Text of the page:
therapy makes you less crazy

I’m sitting on the train down into Salt Lake City, eating a turkey sandwich and feeling terribly, terribly nervous. The sandwich is fine, the train is fine, the sky is blue, I look cute today, everything is great, but where I’m going, every time I think about it–it’s like I’ve been nailed with the tiniest slivers of dread all along my spine, and they are trembling with every breath I take and sending shivers of anxiety through my skin.

I wish this were a dopey exaggeration, that I wasn’t so nervous about something that isn’t really all that nerve wracking, that I didn’t experience anxiety in such a physical way. That I could sit back and read my book and occasionally look up and admire the countryside sloping by and be getting off the train, in a half hour, to do some shopping. I need to go buy a dress for a wedding. Before that, I need to make this appointment with a therapist. The kind who fixes your head and makes you stop being crazy. Or tries to, anyway.

Why am I so nervous? Because it’s like tearing off a butterfly bandage,
and the sides of the wound are going to gape open and start with the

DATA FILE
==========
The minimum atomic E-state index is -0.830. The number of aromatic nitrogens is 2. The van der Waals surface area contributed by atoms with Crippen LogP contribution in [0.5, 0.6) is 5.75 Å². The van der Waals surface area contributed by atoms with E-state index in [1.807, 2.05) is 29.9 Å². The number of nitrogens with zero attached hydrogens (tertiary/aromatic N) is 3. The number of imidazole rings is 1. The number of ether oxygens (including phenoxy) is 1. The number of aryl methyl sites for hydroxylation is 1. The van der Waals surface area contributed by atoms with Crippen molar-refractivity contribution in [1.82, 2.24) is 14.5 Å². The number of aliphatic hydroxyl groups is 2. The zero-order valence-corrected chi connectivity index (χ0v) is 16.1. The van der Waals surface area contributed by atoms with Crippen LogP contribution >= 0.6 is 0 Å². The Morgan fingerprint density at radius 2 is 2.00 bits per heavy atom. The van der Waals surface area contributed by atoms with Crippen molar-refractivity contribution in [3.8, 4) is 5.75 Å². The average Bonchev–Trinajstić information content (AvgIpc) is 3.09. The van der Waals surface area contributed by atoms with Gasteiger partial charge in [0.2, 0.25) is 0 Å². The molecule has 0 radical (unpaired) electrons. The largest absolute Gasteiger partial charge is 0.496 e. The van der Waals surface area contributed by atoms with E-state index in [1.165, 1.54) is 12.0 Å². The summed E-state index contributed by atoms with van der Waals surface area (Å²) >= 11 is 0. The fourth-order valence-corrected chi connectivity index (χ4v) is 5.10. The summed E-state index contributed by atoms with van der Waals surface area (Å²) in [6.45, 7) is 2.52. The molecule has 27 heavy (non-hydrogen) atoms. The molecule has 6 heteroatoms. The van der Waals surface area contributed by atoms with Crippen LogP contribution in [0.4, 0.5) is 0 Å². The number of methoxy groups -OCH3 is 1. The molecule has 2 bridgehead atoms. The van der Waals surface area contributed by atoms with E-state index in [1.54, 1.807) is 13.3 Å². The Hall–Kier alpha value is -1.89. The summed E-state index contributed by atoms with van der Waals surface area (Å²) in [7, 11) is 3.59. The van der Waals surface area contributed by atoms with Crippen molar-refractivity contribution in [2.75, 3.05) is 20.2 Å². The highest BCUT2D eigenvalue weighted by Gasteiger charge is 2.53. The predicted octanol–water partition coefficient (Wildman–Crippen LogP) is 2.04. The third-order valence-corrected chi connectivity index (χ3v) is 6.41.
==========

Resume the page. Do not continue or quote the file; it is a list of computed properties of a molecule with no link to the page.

oozing again and it’s going to hurt and not be pretty and I am not a
fan of blood. I am a fan of hyperbole and imagining
worst-case scenarios, however. But what I mean is this: it’s so much
easier to not think about your problems, am I right? Out of sight, out
of mind is how that saying goes and it is one of my favorites.  Once I
start thinking about them, they are real and true and I have to think
about all the times I have messed up and all the unhappinesses I have,
both real and imagined. Both real and imagined, they’re unpleasant to
think about and unpleasant to deal with and just generally unpleasant.

And so I’m sitting on this train, finishing up my turkey sandwich and
shivering in the air conditioning and with nerves, on my way to talk to
someone about everything that is wrong with me. One of my defining
characteristics is that I don’t want anyone to know that there is
anything wrong with me. I want people to think I am just fine, thank
you. And now I am going to go tell a lady I’ve never met before that I
am so far from fine, I come back all the way around and smack myself in
the head.  And then hope she’ll tell me, you’re finer than you think;
or, it can be fixed, and please don’t despair. And, this session is
free because you are so pretty!

But I need to talk to someone about the eating–the emotional kind, the
mindless kind. I need to figure out why I keep hurting myself when I